On June 22, 1941, Nazi Germany and its Axis allies began a massive invasion of the Soviet Union named Operation Barbarossa, in which nearly 4.5 million troops launched a surprise attack to realize Hitler's ambition of a vast eastern imperium.
Although Germany had signed a nonaggression pact with the Soviet Union in 1939, both sides remained suspicious of one another, and the agreement gave them more time to prepare for a probable war.
Even so, the Soviets were unprepared for the sudden Blitzkrieg attacks across a border that spanned nearly 1,800 miles, and they suffered horrible losses. Within a single week, German forces advanced 200 miles into Soviet territory, destroyed nearly 4,000 aircraft, and killed, captured, or wounded some 600,000 Red Army troops. By December 1941, German troops were within sight of Moscow and had laid siege to the city when their offensive ground to a halt.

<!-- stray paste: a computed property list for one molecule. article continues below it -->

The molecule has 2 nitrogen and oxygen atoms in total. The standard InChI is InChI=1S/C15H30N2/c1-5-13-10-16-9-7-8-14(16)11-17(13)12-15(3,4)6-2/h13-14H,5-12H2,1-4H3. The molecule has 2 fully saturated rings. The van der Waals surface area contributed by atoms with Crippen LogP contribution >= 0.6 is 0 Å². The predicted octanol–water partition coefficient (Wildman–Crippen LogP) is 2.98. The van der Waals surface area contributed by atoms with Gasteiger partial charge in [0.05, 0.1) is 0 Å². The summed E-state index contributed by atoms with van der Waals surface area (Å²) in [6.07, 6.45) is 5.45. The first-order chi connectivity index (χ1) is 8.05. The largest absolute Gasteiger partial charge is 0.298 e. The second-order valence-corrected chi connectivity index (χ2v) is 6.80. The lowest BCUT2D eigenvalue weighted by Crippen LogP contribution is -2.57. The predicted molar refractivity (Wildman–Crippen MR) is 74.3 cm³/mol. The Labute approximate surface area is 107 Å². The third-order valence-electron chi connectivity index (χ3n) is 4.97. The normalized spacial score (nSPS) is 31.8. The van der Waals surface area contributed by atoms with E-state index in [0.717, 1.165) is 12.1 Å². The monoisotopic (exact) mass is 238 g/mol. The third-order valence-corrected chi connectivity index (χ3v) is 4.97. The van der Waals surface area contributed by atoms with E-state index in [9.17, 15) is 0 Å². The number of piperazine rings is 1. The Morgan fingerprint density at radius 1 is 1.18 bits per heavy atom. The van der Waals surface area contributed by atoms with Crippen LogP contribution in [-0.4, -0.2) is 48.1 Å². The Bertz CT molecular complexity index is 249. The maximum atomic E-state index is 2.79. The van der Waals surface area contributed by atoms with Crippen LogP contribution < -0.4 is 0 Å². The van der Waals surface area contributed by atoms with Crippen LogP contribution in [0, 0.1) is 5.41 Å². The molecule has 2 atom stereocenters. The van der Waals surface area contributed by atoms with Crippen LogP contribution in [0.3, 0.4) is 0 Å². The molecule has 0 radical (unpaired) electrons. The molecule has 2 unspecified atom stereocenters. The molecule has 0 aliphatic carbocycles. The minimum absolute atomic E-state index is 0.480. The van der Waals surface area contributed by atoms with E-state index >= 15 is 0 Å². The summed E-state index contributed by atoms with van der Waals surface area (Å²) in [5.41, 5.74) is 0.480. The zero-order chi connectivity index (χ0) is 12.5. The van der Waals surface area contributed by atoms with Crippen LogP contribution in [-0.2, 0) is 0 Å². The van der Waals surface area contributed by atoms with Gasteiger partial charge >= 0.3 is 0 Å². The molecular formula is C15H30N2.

By the end of Barbarossa, the largest, deadliest military operation in history, Germany had suffered close to 775,000 casualties. More than 800,000 Soviets had been killed, and an additional 6 million Soviet soldiers had been wounded or captured.
Marcus Jones, history professor at the U.S. Naval Academy and consultant for the Institute for Defense Analyses, explores how Hitler's plan to conquer the Soviet Union before winter failed at great cost—and why that failure would prove to be a turning point in the war.